In the south-west of Poland and the very heart of Europe, Wrocław is an under-the-radar gem that is worth every moment you spend wandering in its streets. While walking through the cobbled alleys of Poland’s fourth-largest city, you might mistake it for the architecture of Rome or Florence. There are plenty of sights to see, here’s the list of the most important things to do in Wroclaw.
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With an optimum combination of affordability, accessibility, attractions, and delicious food traditional to Poland, you cannot go far wrong when visiting the former European capital of culture. This prestigious award rubber-stamps its quality as a destination for your next trip.
Vibrantly colorful buildings surround you in a city that boasts Romanesque, Renaissance, and Medieval architecture and attracts a fifth of the country’s student population. Moreover, it is easy to get to by cheap train or bus if you wish to travel to Berlin, Prague, or one of Poland’s great cities, Krakow.
This is a guest post by Charlie, an enthusiast for food, people, and places. Charlie helps you have more relaxed, stress-free, and accessible travels on his blog, as well as creating a free travel journal and trip planner for you to download so that you never forget your treasured travel memories!
Here are 7 Unmissable Things to do in Wroclaw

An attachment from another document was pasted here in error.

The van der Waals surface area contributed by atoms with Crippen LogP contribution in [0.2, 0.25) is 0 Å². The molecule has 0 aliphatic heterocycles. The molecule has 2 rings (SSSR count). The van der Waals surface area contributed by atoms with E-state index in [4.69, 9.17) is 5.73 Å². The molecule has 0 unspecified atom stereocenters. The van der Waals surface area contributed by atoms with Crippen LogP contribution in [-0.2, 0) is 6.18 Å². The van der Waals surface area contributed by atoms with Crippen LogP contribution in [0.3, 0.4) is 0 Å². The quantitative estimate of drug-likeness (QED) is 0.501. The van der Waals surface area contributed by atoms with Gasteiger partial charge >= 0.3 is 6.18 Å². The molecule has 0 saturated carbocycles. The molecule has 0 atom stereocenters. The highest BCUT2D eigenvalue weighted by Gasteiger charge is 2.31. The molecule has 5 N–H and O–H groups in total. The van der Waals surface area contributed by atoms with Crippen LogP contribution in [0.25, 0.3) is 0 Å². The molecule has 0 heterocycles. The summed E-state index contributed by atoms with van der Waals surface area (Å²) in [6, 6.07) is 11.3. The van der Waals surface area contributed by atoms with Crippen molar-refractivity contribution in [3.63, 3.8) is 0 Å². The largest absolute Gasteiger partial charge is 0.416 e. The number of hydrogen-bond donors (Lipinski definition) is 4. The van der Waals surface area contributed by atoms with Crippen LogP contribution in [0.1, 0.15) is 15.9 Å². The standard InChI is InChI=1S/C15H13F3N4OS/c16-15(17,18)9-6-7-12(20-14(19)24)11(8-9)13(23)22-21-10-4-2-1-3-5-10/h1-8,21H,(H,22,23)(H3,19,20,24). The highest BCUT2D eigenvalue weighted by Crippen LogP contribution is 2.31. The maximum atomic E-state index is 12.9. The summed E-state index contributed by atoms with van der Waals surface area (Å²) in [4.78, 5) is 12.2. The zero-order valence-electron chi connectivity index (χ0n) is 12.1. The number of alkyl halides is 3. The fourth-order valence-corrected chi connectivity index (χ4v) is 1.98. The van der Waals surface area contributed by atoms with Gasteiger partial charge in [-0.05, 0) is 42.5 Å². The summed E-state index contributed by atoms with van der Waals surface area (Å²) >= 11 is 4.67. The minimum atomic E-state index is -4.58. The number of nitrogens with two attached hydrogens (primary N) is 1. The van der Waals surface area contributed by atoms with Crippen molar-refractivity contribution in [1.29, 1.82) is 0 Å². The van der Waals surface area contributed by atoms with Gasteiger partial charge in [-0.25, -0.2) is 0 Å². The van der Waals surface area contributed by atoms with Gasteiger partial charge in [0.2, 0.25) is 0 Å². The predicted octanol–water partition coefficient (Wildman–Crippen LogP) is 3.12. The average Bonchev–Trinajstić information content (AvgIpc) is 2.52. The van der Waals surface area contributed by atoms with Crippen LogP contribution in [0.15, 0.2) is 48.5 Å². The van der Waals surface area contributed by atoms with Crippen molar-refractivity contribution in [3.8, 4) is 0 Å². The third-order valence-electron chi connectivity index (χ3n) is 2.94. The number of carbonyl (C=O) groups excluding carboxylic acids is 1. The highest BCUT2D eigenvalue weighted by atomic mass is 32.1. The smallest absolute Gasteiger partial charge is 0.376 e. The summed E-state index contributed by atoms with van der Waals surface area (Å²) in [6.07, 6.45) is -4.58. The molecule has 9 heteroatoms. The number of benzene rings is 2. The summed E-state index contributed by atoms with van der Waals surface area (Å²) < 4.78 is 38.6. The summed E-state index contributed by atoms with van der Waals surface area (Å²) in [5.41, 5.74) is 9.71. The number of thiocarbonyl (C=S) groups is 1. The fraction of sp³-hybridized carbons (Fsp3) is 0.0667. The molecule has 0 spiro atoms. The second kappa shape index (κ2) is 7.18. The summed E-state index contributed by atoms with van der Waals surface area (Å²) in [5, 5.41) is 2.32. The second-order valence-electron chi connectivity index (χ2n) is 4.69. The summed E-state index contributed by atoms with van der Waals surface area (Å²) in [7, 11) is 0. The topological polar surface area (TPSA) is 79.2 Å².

Discover the 600+ decorative dwarves across the city
With the exact number unknown, you cannot wander through the majestic streets of Wrocław without spotting a fair few of these little guys. You can see the gnomes doing anything from pushing boulders, promoting disability campaigns in wheelchairs, and being a prisoner behind bars.
Spotting all or as much as you can, is one of the fun and free things to do in Wroclaw. The dwarves acted as a comical distraction while simultaneously representing defiance against the oppressive communist regime that Wroclaw was subject to in the 1980s. One of the most influential groups in dismantling and rising up against the Soviet regime was the Orange Alternative, founded in Wrocław.
Each dwarf is a part of their work and commemoration, a reminder of the Polish spirit in times of hardship that proudly mark the nation.
Awe-inspiring panoramic views from St. Elizabeth’s Basilica
On a clear and sunny day, this view is simply spectacular. Surrounded by the old town, you can gaze upon the massive market, Wrocław’s river, and pretty much the entire city from the skies.
What more could you ask from a view? You can see why the city can remind you of Italy’s beauty. Stunning architecture and vibrant buildings are present wherever you look. While the tower of 200+ steps takes a little while to climb, it suffices to say that the view is most definitely worth it.
And as you’re at the Garrison Church, why not have a look around? Free to enter whether you pay for entrance to the viewing tower or not, the church’s interior is awe-inspiring in itself.
Have a moment of silence away from the famous old town and market to enjoy the columns and artistry for free.
- Opening hours: Mon-Sat 8 am – 6 pm; Sun 1 pm – 6 pm
- Entrance fee: 6 PLN
Sky Tower observation deck